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Why do countries give foreign aid? Although many countries have official development assistance programs, this book argues that no two of them see the purpose of these programs in the same way. Moreover, the way countries frame that purpose has shaped aid policy choices past and present. The author examines how Belgium long gave aid out of a sense of obligation to its former colonies, The Netherlands was more interested in pursuing international influence, Italy has focused on the reputational payoffs of aid flows and Norwegian aid has had strong humanitarian motivations since the beginning. But at no time has a single frame shaped any one country's aid policy exclusively. Instead, analyzing half a century of legislative debates on aid in these four countries, this book presents a unique picture both of cross-national and over time patterns in the salience of different aid frames and of varying aid programs that resulted.Read more
- Highlights the influence of ideas on foreign aid policy and explains why it has been so difficult to explain aid policy taking into account only self-interest and altruism
- Offers a systematic cross-national and over time analysis of aid policy showing that a general model can explain many different aid policy programs, underscoring limitations of single-country or single-period studies
- Shows that ideas can be measured empirically and systematically, therefore overcoming central weakness of many idea-based models that rely on anecdotal evidence
Reviews & endorsements
"This is an innovative study of foreign aid that uses the notion of 'aid frames' to explain a country's choice of aid policy. It tries to systematically measure ideas about aid to explore the motivations for aid in four European countries, using legislative debates. The author links beliefs about a nation's identity and historical experiences to these aid frames and shows that differences in these ideas can help account for differing motivations for aid. This is an important study advancing the systematic analysis of the role of ideas in world politics."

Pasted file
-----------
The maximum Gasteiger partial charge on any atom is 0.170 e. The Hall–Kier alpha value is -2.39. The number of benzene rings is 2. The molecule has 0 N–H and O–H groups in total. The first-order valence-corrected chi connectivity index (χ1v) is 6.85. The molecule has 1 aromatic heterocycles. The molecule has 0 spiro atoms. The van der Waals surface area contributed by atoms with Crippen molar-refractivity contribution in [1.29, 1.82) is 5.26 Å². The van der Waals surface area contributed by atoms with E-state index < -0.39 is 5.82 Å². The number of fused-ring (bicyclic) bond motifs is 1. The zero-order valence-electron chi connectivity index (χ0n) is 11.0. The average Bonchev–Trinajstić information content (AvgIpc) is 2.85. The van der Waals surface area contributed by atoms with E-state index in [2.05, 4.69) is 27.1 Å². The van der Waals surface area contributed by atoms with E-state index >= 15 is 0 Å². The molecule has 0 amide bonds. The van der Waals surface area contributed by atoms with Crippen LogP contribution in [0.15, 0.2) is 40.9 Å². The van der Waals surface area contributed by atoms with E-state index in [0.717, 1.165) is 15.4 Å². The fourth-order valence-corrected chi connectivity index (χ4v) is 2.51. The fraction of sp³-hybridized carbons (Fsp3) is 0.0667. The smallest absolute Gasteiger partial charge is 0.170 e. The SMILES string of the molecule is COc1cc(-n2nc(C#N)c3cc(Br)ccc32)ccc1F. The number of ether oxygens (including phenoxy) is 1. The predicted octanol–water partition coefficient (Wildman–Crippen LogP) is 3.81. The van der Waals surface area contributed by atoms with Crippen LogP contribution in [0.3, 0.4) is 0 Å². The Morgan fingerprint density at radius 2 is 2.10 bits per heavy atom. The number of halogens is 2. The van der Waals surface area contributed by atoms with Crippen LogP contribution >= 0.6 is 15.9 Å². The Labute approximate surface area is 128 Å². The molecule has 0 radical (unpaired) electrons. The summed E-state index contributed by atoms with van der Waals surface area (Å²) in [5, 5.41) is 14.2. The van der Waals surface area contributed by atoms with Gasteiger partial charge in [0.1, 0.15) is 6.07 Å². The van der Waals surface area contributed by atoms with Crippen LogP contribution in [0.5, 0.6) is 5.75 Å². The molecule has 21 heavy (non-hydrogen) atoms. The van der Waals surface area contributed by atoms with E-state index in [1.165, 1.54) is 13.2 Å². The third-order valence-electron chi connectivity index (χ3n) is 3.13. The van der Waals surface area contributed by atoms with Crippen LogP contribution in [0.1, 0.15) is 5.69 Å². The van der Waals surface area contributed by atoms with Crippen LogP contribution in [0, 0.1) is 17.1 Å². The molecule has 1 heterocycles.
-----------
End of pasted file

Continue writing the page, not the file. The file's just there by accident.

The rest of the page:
Helen V. Milner, Director, Niehaus Center for Globalization and Governance, and B. C. Forbes Professor of Public and International Affairs, Princeton UniversitySee more reviews
"Ideas, Interests and Foreign Aid is a very useful and important contribution to the literature on why governments provide aid. On the basis of several in depth case studies of European aid donors, Professor van der Veen shows the role and impact of ideas or 'frames' held by donor elites and officials in shaping why their governments provide assistance abroad and to whom they provide it. The study adds welcome depth and balance to our understanding of the complex motivations behind aid giving. A must-read for aid and development specialists and those with a general interest in the intriguing topic of foreign assistance."
Carol J. Lancaster, Dean, Edmund A. Walsh School of Foreign Service, Georgetown University
"Van der Veen's Ideas, Interests and Foreign Aid is a brilliant book that will influence both scholarly debates and policy practices. The book's theoretically innovative approach to conceptualizing and measuring frames serves as a valuable bridge across some of the core divides in international political economy. [This] will be the definitive account for years to come."
Rawi Abdelal, Joseph C. Wilson Professor of Business Administration, Harvard Business School
"… a fundamental contribution to the academic debate about foreign aid."
Damiano de Felice, European Journal of Development Research
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- Date Published: October 2011
- format: Paperback
- isbn: 9780521264099
- length: 310 pages
- dimensions: 228 x 153 x 15 mm
- weight: 0.45kg
- contains: 7 b/w illus. 43 tables
- availability: In stock
Table of Contents
1. The many uses of foreign aid
2. One policy, multiple goals: framing and foreign aid
3. Debates about aid: contents and patterns
4. Aid frames: origins and evolution
5. The administration of aid policy
6. The generosity contest: determinants of aid volume
7. The popularity contest: selecting the recipients of aid
8. Conclusion: frames and policy
Appendix A. Legislative debates coded
Appendix B. Debate coding examples
Appendix C. Aid allocation: data and sources.
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